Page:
It is 10:00PM in a different time zone and you are playing round eight of Charlotte Regionals, one of the worst ran events of this season, you have a headache... you need to win two games to make Top 64... your car ride left you at the venue because they all sucked today... you haven’t eaten beyond a hard boiled egg from the Howard Johnson’s at 7AM... YOU ARE BASICALLY DYING FROM FATIGUE! While this is more or less of a skill, it should be noted that the more that you focus into the game of Pokémon, the more you are likely to see some success in those final rounds! As a veteran player myself, I have been in these situations for over a decade and it happens to the best of us. We all have things going on behind the scenes, but those that trek through it are the ones that see the light at the end of the tunnel. The same can be said for players who get ‘fame-tilted’ when they realize that they are paired against Azul Garcia Griego or the almighty Igor Costa! I have had poke-parents tremble throughout an entire 50 minute round against me because they heard through their friend group that I am within the Top 16 best players in North America. What they probably didn’t realize is that they had a great match-up, were terrified instead of realizing anything, and that I am just a chill guy who likes to play Pokémon. Some key tips to get past any of the stresses in this game can vary from listening to your favourite music in between round, staying well hydrated, and talking to your friends whenever they are available for moral support. It is sometimes hard to admit it, but I can even be a NERVOUS wreck before a tournament or when I know that I am going into a win-and-in situation. I usually follow my own advice, sometimes it is as easy as just sitting down and eating lunch, and I usually feel much better. At the end of the day, you need to realize that your fears are usually only applied to yourself and that they are likely easy to get past if you just think about it for a moment. Whenever I am in a super stressful position in Pokémon, I think about what I did right, take a deep breath, and tell myself that it is supposed to be a fun game.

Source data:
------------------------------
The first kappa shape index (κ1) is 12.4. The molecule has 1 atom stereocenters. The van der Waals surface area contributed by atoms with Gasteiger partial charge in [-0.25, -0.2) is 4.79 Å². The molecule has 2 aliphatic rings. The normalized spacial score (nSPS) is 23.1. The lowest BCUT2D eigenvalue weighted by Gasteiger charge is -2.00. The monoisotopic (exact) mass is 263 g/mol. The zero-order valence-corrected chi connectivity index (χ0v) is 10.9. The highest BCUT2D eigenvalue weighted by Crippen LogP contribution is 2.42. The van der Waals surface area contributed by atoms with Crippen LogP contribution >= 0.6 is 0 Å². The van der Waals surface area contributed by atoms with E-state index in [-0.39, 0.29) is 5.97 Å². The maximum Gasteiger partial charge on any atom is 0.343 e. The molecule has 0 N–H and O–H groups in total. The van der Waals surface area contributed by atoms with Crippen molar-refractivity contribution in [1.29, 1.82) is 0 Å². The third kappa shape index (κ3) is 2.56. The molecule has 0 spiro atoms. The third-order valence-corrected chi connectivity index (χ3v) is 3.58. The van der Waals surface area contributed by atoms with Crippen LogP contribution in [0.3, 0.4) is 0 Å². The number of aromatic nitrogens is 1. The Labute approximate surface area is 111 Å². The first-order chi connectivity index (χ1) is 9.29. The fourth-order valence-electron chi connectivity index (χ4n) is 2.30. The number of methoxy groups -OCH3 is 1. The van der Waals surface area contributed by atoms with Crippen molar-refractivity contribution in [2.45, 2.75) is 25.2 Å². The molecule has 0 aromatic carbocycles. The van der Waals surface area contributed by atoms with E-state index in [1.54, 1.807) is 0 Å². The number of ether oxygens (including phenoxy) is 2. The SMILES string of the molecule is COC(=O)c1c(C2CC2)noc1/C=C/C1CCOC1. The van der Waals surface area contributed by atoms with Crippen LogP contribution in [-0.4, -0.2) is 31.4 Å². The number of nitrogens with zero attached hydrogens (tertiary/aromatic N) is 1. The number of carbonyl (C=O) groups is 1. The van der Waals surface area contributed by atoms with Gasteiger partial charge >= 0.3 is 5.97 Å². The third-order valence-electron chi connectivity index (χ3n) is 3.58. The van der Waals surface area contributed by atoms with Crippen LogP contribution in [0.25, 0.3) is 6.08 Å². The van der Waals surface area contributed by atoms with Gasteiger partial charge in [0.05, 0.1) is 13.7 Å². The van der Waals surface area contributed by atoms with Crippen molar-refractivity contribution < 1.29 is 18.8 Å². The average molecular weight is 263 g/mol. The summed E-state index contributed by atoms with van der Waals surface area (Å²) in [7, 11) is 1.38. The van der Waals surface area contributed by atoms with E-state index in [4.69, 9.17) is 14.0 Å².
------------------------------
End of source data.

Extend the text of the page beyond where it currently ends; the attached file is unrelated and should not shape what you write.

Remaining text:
I hope that this article has inspired you to become the best possible player you can be and that the advice in this article helps you win some more games. I know that a lot of you readers might need that final League Cup placement for your invite or need to do well at the 2018 North American International Championships in Columbus, Ohio so that is why I went with this type of article today. Whenever you are in a moment of darkness when playing Pokémon, just remember to keep you head up high, think your plays out, and keep on playing. I can’t believe how many tournaments that those words echo through my head when I am playing. The season can be rough from time to time, but we all ultimately enjoy playing in as many tournaments as possible. That being said, I will be at the following tournaments for the rest of the season:
June 30 - July 1
League Cups in the Greater Toronto, Ontario Area
July 5 - July 8
Columbus, Ohio North American International Championships
After a heartbreaking loss in the final round of this past weekends Mexico City Special Event to fellow 60 Cards writer Caleb Gedemer, I need to pave way this weekend to gain some CP. this season has had its ups and downs for sure, but it has been a crazy adventure for sure. While I can’t be certain if I want to do this all over again next season, I will still continue to fight with every amount of willpower that I have left in my body. For updates on my travel plans, tournament schedule, premium deck lists, strategies, and my most recent articles, feel free to check out and follow my professional Pokemon Twitter @ zlesage_pokemon. Also, remember to give this article a ‘like’ to let me know what you thought of this article - it gives me the motivation needed to write! Thanks for supporting PokeBeach, reading my articles, and watching me grow as a player!
Until next time,
#TeamCartaMagica #60Cards #PokeAcademy #PlayPokemon #Pokemon